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Every Morning You Greet Me

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Max once again found himself dodging another one of Preston’s performances. Even tucked away on a tall window sill in the tallest tower of the Academy, he could hear the strains of one of the dumbest most generic songs from the most overrated musicals ever. But when he was up on the windowsill no one could see him crying about hearing that song. “When we read we begin with A,B,C…”


“When we sing we begin with Do, Re, Mi,” sang Max’s mother, strumming her guitar and beaming at Max. “The first three notes just happen to be?”

“Do, re, mi!” Max sang back, feeling giddy, just like he always did when she taught him songs.

“Very good, Maxy! I’m so proud of you! We’ll make a regular musician out of you yet!” Max’s mom ruffled his hair. He had so much of it already, lovely curls that she easily ran her fingers through. Her heart swelled at the way he leaned into the touch. “Do you want to learn the rest?”

“Yeah!” He squealed, clapping his hands together.

“Okay. Let’s start at the very beginning. It’s...?” She trailed off, fingers gliding gently over the silver strings. Max rocked to the tune instinctively.

“A very good place to start?” He sang, voice squeaking with childhood.

“Yup! When we read we begin with...?”

“ABC!”

“Yeah! When we sing we begin with...?”

Max hesitated. He couldn’t remember the words! A frown curved down his mouth, lower lip jutting out to accommodate it. His mom quickly reacted to his distress, tickling his tummy teasingly. Max laughed and shoved her fingers away from his sides.

“Stop poking me!” She smiled down at him, eyes crinkling in correspondence to her son’s mirth. She was the most beautiful person Max had ever seen.

“Hmm. I don’t think those are the first notes. Wanna try again?” Max giggled. His mommy was so silly sometimes. But it was okay, ‘cuz he remembered now.

“Do re mi!”


Max angrily swiped at the tears which just wouldn’t stop. He hated remembering. He hated thinking about what might’ve been. He hated the way as he got older he slowly forgot his mother’s beautiful voice. He hated how the voice in his head that had always been hers was slowly morphing into- No. He wouldn’t think about that. In the distance he heard the strains of yet another terrible clichéd song from that shitty musical that his mother had loved so much.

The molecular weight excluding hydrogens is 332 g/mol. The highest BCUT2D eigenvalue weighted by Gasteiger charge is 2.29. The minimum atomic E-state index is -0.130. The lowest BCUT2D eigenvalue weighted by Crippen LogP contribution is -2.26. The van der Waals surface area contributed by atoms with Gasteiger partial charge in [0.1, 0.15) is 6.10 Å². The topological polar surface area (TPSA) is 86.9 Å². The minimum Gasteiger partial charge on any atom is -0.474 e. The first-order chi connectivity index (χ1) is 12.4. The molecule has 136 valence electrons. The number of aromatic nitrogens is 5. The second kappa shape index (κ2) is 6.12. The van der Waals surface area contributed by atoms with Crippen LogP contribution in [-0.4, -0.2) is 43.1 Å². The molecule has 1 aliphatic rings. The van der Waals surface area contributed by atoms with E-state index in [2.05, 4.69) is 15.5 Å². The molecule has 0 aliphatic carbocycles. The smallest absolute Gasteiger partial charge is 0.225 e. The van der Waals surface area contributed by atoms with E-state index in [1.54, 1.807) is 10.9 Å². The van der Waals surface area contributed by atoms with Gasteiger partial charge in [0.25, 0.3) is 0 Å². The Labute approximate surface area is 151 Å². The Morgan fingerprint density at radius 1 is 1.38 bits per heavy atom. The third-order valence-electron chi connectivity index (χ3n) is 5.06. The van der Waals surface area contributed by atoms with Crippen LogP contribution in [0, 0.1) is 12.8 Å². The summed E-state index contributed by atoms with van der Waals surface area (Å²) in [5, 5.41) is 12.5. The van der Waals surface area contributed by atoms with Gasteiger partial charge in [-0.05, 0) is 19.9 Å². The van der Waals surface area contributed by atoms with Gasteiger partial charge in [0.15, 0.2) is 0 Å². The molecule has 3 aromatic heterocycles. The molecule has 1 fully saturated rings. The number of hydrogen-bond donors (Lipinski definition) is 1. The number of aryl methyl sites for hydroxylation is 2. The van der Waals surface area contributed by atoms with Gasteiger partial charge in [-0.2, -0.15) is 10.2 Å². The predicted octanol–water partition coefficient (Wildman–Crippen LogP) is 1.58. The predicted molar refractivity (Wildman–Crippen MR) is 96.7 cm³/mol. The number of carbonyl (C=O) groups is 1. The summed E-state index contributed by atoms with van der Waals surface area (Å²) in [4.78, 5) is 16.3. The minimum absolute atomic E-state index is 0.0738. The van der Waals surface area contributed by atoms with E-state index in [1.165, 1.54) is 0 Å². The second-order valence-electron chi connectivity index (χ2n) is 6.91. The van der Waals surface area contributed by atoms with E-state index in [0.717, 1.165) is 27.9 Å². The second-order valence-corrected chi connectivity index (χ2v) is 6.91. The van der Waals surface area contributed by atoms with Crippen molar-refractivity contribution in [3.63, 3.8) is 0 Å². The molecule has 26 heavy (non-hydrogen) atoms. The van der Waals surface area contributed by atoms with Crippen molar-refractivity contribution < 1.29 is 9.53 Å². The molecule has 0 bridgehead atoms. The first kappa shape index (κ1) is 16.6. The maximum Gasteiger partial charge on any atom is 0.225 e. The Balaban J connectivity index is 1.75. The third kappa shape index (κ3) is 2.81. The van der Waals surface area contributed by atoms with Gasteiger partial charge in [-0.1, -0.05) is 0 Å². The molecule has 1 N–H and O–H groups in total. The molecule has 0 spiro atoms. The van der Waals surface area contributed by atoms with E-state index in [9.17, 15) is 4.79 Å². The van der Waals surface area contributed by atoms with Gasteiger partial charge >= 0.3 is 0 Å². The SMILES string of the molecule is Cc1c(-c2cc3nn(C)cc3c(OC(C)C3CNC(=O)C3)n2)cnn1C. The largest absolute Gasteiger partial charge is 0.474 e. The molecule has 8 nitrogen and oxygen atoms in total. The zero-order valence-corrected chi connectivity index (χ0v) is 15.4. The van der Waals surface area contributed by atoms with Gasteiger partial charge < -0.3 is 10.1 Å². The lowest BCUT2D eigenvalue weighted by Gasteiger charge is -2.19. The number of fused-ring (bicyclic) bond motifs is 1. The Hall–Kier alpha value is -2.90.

“Edelweiss, Edelweiss…”


Every morning you greet me .” Max was listening intently to his mom finish the soft melody. Every night she would come and sing to him, any song she deemed warm and soft enough to be a lullaby, melodies dancing one after another until he fell asleep in a blurred cocoon of music. Tonight, however, even his favorites couldn’t settle him. His mother’s velvet voice only fed his anxieties. He had a question, hot, melting his tonsils into his heart but he was so scared to ask. He didn’t want to know if the answer was bad. Unfortunately (or fortunately, for his budding anxieties) his mother could tell. She ran her hand through her hair, before resting her hand against his cheek.

“Max, honey, is everything okay?”

“Areyougonnagoaway?” He blurted, getting the worry out of his body as quickly as he could. He could tell that she was surprised. His mom jolted back, ebony hair startling over her face.

“Why would you think that, Max? I’m not going anywhere!”

“But the mom in Sound of Music... She went away and Maria had to be their new mother and I don’t want a new mother I want you!” He leapt at her, wrapping his arms tightly around her torso, burrowing teary eyes and a snotty nose into worn flannel. He could tell he hurt her (she let out a little “oof” like she always did when he jumped like this) but he didn’t feel sorry, and that makes him cry even more until-  “Shhh,” she hummed, twirling his fingertips across his back as though she could soothe galaxies into his skin. He took deep hiccupping gasps, breathing into her stomach until the tears finally stopped. “You’re okay honey, you’re okay. It’s alright.” She chanted these things over and over, tugging him back to her. “I’m going to be right here, and I promise, you and I will have the best summer together! Just you and me, Maxy!” She beamed, booping his nose.

“And Daddy?” His mother glanced out his bedroom door and into the hall. She could see the closed office door in her mind, the image dimming from her cheeks.

“If he’s not too busy. But I’ll always be here for you.”